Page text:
Observer Editorial: Engage for excellence
Observer Editorial Board | Friday, September 9, 2016
This weekend, as we pour into Notre Dame Stadium for the first home football game of the year, many of us will be wearing this year’s iteration of The Shirt. On the back of The Shirt there is a message to “surrender to excellence” — part of a longer quote from University President Emeritus Fr. Theodore Hesburgh, which reads, “There has been a surrender at Notre Dame, a surrender to excellence on all fronts, and in this we hope to rise above ourselves with the help of God.”
However, there is one front within our lives here at Notre Dame and Saint Mary’s where we have failed to “surrender to excellence:” We have shirked our responsibility to be politically active and engaged citizens, choosing to surrender, not to excellence, but to apathy and ignorance.
In past editorials, we have written about the need to vote and the great responsibility we have as voters, especially in the face of historically low young voter turnouts. Although showing up to the polls is an important component of being a politically engaged citizen, it is not sufficient for true political engagement.
Political activism requires a dedication to discovering the truth, standing up in protest against injustices and challenging one’s nation and one’s self to engage in constructive dialogue. To be fully engaged citizens, we must let go of our collective insecurities and personal indifferences.
The scope of our political ineptitude extends far beyond the ballot box. This past week, our campus became the most engaged it has been in a long time when several hundred people joined a Facebook event protesting the changes made to North Dining Hall. The fact that we can become fired up about minor changes in the food services department, but not about the very real and troubling issues facing us today, is deeply alarming and indicative of our failure as students and as citizens
As this Editorial Board sees it, two main factors drive a lack of engagement across our campuses. First, there are some who do not know how to become engaged in certain topics or situations. Whether due to time constraints, disinterest or even just not knowing where to look, some of us are simply unaware.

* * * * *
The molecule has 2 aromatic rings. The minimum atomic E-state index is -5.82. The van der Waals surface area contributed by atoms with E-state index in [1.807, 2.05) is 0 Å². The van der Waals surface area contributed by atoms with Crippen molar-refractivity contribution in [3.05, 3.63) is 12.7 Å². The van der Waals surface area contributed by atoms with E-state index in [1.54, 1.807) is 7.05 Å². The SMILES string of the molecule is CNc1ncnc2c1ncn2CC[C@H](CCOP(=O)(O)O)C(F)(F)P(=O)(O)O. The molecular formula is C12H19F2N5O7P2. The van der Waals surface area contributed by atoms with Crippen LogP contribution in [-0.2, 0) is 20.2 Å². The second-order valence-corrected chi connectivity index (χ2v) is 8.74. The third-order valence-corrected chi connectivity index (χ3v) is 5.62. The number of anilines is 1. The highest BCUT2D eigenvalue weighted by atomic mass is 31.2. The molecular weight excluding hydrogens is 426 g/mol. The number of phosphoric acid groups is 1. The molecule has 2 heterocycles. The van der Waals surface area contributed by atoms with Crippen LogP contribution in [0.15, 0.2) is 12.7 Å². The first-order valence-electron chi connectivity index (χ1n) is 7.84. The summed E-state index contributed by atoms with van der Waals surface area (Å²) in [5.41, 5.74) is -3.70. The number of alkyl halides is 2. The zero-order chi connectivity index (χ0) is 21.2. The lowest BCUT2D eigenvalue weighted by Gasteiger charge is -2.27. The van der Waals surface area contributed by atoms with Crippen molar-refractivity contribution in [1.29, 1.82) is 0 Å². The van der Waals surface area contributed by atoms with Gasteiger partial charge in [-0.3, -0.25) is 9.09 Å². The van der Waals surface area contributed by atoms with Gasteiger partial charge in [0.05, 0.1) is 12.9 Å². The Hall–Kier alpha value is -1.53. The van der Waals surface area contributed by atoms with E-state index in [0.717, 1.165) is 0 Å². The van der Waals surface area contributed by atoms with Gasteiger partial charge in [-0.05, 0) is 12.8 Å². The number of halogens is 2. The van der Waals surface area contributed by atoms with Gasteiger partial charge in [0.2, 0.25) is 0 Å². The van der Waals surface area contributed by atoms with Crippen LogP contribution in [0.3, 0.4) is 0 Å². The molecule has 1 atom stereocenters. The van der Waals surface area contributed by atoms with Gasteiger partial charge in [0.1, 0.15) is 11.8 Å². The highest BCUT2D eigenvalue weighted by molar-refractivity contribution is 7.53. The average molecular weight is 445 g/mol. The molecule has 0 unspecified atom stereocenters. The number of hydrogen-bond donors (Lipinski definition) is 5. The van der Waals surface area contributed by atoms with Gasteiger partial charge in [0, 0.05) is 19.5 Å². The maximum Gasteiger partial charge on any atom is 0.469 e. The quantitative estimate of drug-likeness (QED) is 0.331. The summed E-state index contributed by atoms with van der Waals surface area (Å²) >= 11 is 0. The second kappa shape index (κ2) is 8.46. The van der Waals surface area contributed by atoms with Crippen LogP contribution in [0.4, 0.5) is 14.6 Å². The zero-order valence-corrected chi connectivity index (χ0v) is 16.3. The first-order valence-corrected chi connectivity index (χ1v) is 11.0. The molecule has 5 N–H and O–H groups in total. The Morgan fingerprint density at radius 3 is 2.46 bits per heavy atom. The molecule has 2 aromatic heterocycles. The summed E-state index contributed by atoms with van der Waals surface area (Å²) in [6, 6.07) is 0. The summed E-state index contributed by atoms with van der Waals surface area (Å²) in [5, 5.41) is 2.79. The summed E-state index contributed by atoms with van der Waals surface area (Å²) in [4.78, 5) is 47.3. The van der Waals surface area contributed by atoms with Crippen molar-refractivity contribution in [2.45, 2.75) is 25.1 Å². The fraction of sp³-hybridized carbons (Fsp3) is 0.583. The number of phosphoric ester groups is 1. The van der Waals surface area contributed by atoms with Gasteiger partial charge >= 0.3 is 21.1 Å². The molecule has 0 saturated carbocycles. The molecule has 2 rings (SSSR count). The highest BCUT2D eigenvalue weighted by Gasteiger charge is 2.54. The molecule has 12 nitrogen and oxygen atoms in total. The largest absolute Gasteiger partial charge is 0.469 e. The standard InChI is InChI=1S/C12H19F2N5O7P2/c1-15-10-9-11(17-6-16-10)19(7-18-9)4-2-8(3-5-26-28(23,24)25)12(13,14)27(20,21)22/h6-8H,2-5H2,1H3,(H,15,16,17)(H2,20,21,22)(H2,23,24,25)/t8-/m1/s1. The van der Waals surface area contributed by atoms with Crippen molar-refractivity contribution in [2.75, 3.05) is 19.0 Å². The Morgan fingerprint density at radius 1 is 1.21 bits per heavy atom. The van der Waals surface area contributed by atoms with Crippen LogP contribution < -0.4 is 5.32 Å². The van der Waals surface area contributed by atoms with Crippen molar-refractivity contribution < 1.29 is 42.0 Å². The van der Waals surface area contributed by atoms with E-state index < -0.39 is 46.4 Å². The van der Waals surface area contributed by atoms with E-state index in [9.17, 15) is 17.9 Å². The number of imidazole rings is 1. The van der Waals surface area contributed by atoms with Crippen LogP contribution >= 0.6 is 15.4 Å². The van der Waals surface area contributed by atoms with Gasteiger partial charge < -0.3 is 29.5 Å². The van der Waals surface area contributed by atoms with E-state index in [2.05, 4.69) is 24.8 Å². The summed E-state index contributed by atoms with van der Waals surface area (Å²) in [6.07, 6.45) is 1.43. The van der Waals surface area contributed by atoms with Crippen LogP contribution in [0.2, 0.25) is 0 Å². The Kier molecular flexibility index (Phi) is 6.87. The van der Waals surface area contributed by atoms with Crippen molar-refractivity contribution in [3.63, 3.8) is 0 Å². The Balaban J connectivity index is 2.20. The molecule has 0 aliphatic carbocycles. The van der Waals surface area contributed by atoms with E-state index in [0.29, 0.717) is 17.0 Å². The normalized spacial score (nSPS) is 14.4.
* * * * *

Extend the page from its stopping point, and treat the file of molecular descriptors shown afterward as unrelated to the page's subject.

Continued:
For this group, the first step is easy: educate yourself. There are more than enough clubs, events and resources on our campuses to ensure that all of us can explore and develop well-informed convictions on where we stand.
Then there are those of us who actively choose not to partake in necessary conversations, despite the convictions we hold. In some ways, those in this group present a greater challenge to developing a politically involved campus, for they have the knowledge to make a difference, yet choose to do nothing.
Complacency is inherently an act of cowardice, especially when presented with the opportunities afforded by our education. What is the point of a being a college student if not to challenge ourselves and our beliefs, to grow outside of our comfort zones and to ask the truly important questions?
To be able to partake in the conversation on campus, we must first realize that politics is a dialogue that requires understanding and patience, not aggression and stubbornness. Conversations must be just conversations; they cannot be debates in which people expect a “winner,” but rather open and respectful dialogue.
It is our right to have an opinion, and it is our opportunity to share that with our classmates. Conflicts will naturally occur given the bipartisanship that divides our nation across sharply defined lines. However, we are asking that you step over those lines and reach out to the other side, keeping an open mind and a sense of respect for your counterparts.
To some, this prospect may seem scary — and they have every right to be scared. Developing into politically active citizens requires that we boldly step out of our comfort zones and engage those around us, even if we think our peers hold different opinions. It’s a challenge, but the rewards of being a passionate citizen are plentiful.
At the same time, it is important to ensure that we don’t mistake aggression for passion. Nothing will ever justify belittling, mocking or disrespecting those we converse with, no matter how different their values are from our own.
Furthermore, political activism is just as fundamental to our education at the University and the College as our academic studies and our vocational development. It carries with it a weight of moral responsibility.
As the youth of the United Kingdom found out this past summer, political apathy can have serious consequences. In June, the UK voted to leave the European Union in a move that shocked the world, causing panic in financial markets worldwide. However, it turned out that those in the 18- to 24-year-old demographic — those who would be living with this decision far more than any other generation — were the ones with the worst voter turnout.
With that decision to not vote, to not know and to not engage came an outcome which was unexpected, and the ramifications of which we may not fully understand for years to come.
As it stands now, older generations are the ones making the decisions that will impact our nation for years to come, yet we are the ones who will live with those decisions.
So when we don our game day shirts this weekend, we ask that you consider the questions posed by Fr. Hesburgh’s call to surrender to excellence.
Will we stand up and transform the political dialogue on campus? Or does our political activism only extend as far as the like button on a Facebook event?